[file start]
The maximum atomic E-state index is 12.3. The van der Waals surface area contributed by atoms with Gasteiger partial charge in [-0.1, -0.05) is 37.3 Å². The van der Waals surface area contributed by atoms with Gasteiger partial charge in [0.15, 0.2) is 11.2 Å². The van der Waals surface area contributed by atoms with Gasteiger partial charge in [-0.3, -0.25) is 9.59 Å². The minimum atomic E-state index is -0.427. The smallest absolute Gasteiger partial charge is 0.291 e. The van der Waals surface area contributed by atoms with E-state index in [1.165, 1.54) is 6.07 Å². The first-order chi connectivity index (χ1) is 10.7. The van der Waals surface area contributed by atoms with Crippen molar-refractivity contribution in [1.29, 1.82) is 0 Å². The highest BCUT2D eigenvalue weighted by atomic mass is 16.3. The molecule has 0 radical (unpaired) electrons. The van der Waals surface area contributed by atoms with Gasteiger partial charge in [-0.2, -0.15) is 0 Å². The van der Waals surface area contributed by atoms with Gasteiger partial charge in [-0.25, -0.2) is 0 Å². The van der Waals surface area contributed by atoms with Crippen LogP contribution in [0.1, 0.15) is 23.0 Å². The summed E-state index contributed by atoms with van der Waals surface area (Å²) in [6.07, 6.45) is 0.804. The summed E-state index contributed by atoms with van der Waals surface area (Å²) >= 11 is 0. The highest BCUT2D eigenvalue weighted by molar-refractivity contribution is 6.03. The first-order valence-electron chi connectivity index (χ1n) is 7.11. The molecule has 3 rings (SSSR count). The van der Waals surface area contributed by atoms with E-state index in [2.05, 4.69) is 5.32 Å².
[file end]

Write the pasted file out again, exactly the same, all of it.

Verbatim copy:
The maximum atomic E-state index is 12.3. The van der Waals surface area contributed by atoms with Gasteiger partial charge in [-0.1, -0.05) is 37.3 Å². The van der Waals surface area contributed by atoms with Gasteiger partial charge in [0.15, 0.2) is 11.2 Å². The van der Waals surface area contributed by atoms with Gasteiger partial charge in [-0.3, -0.25) is 9.59 Å². The minimum atomic E-state index is -0.427. The smallest absolute Gasteiger partial charge is 0.291 e. The van der Waals surface area contributed by atoms with E-state index in [1.165, 1.54) is 6.07 Å². The first-order chi connectivity index (χ1) is 10.7. The van der Waals surface area contributed by atoms with Crippen molar-refractivity contribution in [1.29, 1.82) is 0 Å². The highest BCUT2D eigenvalue weighted by atomic mass is 16.3. The molecule has 0 radical (unpaired) electrons. The van der Waals surface area contributed by atoms with Gasteiger partial charge in [-0.2, -0.15) is 0 Å². The van der Waals surface area contributed by atoms with Gasteiger partial charge in [-0.25, -0.2) is 0 Å². The van der Waals surface area contributed by atoms with Crippen LogP contribution in [0.1, 0.15) is 23.0 Å². The summed E-state index contributed by atoms with van der Waals surface area (Å²) in [6.07, 6.45) is 0.804. The summed E-state index contributed by atoms with van der Waals surface area (Å²) >= 11 is 0. The highest BCUT2D eigenvalue weighted by molar-refractivity contribution is 6.03. The first-order valence-electron chi connectivity index (χ1n) is 7.11. The molecule has 3 rings (SSSR count). The van der Waals surface area contributed by atoms with E-state index in [2.05, 4.69) is 5.32 Å².